Students who participate have the opportunity to win Orioles-themed prizes as well as tickets to their Feb. 23 Spring Training game.
Not every attempt to teach kids about health and fitness hits a home run. The Baltimore Orioles have a leg up on that challenge, though.
In fact, the Orioles visited Booker Middle School on Feb. 19 to work out with students as part of the Orioles Health and Fitness Challenge.
Students participated in a variety of fitness activities with the team members during their afternoon physical education class, switching between stations where they did lunges, crunches, pushups and dips.
Orioles Vice President David Rovine took part with the students, along with pitcher Mychal Givens, outfielder Trey Mancini, pitcher Mike Wright Jr., former second baseman Brian Roberts and Madison Wright, a personal trainer and registered dietician.
After working through the various fitness stations with the students, the Orioles team members also cheered them on through a relay race, then did lunges with the losing team.
While his classmates ran from station to station, Booker Middle School student Carron Chestnut stopped to explain how he loved working out with the Orioles because the exercises were both “fun and hard,” and he got to do it with his friends.
"It's fun because I get to exercise," echoed Jsiyah Taylor, one of Chestnut’s classmates who runs track and plays both basketball and volleyball.
The Orioles Health and Fitness Challenge program was launched in 2016 and helps students learn to “eat, train and live like the pros.”
“The five-week Orioles Health & Fitness Challenge is offered each year in 10 county schools for approximately 4,500 students in grades six through eight,” the school district said in a release. “Students participate in a variety of health and fitness challenges, including exercises to build endurance, strength, flexibility, speed, and balance. Sarasota County Physical Education teachers present the program during regular school hours.”
“We continue to do this because of that relationship we get to have with the kids,” Givens said. “We want to give back. We want to have that experience of communication and comfortability for kids to know that some guys like us, we’re dedicated to being around them and talking about health and nutrition.”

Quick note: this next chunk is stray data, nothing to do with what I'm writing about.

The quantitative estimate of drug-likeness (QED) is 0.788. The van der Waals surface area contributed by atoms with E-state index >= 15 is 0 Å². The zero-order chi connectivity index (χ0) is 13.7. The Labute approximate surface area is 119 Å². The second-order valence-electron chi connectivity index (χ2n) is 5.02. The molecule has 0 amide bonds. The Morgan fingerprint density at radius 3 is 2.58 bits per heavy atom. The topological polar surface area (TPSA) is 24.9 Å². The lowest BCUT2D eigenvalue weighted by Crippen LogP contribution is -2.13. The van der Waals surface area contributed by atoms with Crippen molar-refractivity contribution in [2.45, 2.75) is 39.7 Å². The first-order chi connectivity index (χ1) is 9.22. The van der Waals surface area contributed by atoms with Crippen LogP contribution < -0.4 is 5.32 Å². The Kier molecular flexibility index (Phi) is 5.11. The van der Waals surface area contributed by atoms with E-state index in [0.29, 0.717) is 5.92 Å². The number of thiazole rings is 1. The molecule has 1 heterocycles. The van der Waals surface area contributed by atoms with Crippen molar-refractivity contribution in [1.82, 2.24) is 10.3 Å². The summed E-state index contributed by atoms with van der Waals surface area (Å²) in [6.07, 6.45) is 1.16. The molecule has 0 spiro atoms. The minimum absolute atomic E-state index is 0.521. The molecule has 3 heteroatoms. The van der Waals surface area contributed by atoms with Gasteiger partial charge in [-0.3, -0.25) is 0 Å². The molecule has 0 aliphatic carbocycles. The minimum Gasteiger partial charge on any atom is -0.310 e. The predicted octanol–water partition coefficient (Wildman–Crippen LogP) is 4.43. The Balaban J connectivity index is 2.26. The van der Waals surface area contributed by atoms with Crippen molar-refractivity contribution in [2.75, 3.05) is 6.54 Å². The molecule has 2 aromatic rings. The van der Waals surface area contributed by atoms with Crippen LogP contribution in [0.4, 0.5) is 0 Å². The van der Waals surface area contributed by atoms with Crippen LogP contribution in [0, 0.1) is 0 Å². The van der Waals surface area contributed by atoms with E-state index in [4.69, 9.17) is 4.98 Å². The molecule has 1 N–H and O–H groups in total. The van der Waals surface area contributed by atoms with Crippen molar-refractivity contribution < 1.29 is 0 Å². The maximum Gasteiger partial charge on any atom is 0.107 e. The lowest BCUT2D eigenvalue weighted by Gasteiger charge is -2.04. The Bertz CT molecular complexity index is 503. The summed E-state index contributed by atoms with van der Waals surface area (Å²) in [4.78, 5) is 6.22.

Once students and teammates alike completed their workout for the day, the Orioles had the opportunity to open up about how they keep healthy and answer students' questions.
“The reason it's important to form these healthy habits in your body when you're young is because you're going to make changes in your body that are going to last you a lifetime," Madison Wright said to students while explaining what healthy foods they should aim to eat. "And the younger you develop these healthy habits, the more likely you are to continue them through the rest of your life."
Other team members enforced these concepts while also joking about how to avoid fast food (just don't stop the car) or how the biggest health change they'd made was getting eight hours of sleep a night.
Jokes aside, Booker Middle Assistant Principal Derek Jenkins said that he was excited to have the Orioles attend for a day, and that he'd welcome them back every year that he can. Additionally, he said, baseball in and of itself is the perfect sport for helping to teach students about rising above failure.
“A lot of our kids love sports and I’m always trying to embed sports and life messages in our daily messages in our morning news,” he said. “There are so many life lessons in baseball. But the biggest gift we can give to our kids is helping them learn to persevere, no matter what.”